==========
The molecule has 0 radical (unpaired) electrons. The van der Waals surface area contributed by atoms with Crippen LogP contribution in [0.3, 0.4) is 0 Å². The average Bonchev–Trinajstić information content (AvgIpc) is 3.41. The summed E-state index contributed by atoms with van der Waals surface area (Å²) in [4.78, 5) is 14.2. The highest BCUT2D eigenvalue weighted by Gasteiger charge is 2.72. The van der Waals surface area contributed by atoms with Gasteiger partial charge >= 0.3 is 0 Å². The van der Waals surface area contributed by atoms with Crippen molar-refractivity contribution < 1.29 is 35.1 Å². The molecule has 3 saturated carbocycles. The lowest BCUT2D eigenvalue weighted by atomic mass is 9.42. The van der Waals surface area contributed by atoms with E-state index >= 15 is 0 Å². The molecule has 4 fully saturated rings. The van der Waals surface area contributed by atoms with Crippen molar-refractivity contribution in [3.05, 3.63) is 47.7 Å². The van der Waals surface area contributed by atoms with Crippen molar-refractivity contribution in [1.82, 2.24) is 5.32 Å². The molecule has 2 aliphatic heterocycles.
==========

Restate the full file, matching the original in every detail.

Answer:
The molecule has 0 radical (unpaired) electrons. The van der Waals surface area contributed by atoms with Crippen LogP contribution in [0.3, 0.4) is 0 Å². The average Bonchev–Trinajstić information content (AvgIpc) is 3.41. The summed E-state index contributed by atoms with van der Waals surface area (Å²) in [4.78, 5) is 14.2. The highest BCUT2D eigenvalue weighted by Gasteiger charge is 2.72. The van der Waals surface area contributed by atoms with Gasteiger partial charge >= 0.3 is 0 Å². The van der Waals surface area contributed by atoms with Crippen molar-refractivity contribution < 1.29 is 35.1 Å². The molecule has 3 saturated carbocycles. The lowest BCUT2D eigenvalue weighted by atomic mass is 9.42. The van der Waals surface area contributed by atoms with E-state index >= 15 is 0 Å². The molecule has 4 fully saturated rings. The van der Waals surface area contributed by atoms with Crippen molar-refractivity contribution in [3.05, 3.63) is 47.7 Å². The van der Waals surface area contributed by atoms with Crippen molar-refractivity contribution in [1.82, 2.24) is 5.32 Å². The molecule has 2 aliphatic heterocycles.